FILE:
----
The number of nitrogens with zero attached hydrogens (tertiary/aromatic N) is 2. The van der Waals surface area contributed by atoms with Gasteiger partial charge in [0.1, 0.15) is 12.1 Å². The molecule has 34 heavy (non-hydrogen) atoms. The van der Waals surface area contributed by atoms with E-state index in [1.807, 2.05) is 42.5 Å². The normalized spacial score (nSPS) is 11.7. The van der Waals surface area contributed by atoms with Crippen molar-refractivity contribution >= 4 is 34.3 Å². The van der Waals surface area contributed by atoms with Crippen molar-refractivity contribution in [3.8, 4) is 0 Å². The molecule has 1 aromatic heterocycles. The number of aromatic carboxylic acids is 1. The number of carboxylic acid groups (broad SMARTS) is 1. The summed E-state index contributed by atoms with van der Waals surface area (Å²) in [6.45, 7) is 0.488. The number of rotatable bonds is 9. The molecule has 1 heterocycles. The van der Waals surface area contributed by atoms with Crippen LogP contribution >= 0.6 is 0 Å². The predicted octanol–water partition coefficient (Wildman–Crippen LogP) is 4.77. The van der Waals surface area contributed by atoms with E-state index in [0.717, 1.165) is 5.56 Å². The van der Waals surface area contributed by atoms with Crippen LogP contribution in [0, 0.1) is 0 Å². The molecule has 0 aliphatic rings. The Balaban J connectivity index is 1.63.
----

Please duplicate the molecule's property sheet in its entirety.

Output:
The number of nitrogens with zero attached hydrogens (tertiary/aromatic N) is 2. The van der Waals surface area contributed by atoms with Gasteiger partial charge in [0.1, 0.15) is 12.1 Å². The molecule has 34 heavy (non-hydrogen) atoms. The van der Waals surface area contributed by atoms with E-state index in [1.807, 2.05) is 42.5 Å². The normalized spacial score (nSPS) is 11.7. The van der Waals surface area contributed by atoms with Crippen molar-refractivity contribution >= 4 is 34.3 Å². The van der Waals surface area contributed by atoms with Crippen molar-refractivity contribution in [3.8, 4) is 0 Å². The molecule has 1 aromatic heterocycles. The number of aromatic carboxylic acids is 1. The number of carboxylic acid groups (broad SMARTS) is 1. The summed E-state index contributed by atoms with van der Waals surface area (Å²) in [6.45, 7) is 0.488. The number of rotatable bonds is 9. The molecule has 1 heterocycles. The van der Waals surface area contributed by atoms with Crippen LogP contribution >= 0.6 is 0 Å². The predicted octanol–water partition coefficient (Wildman–Crippen LogP) is 4.77. The van der Waals surface area contributed by atoms with E-state index in [0.717, 1.165) is 5.56 Å². The van der Waals surface area contributed by atoms with Crippen LogP contribution in [0, 0.1) is 0 Å². The molecule has 0 aliphatic rings. The Balaban J connectivity index is 1.63.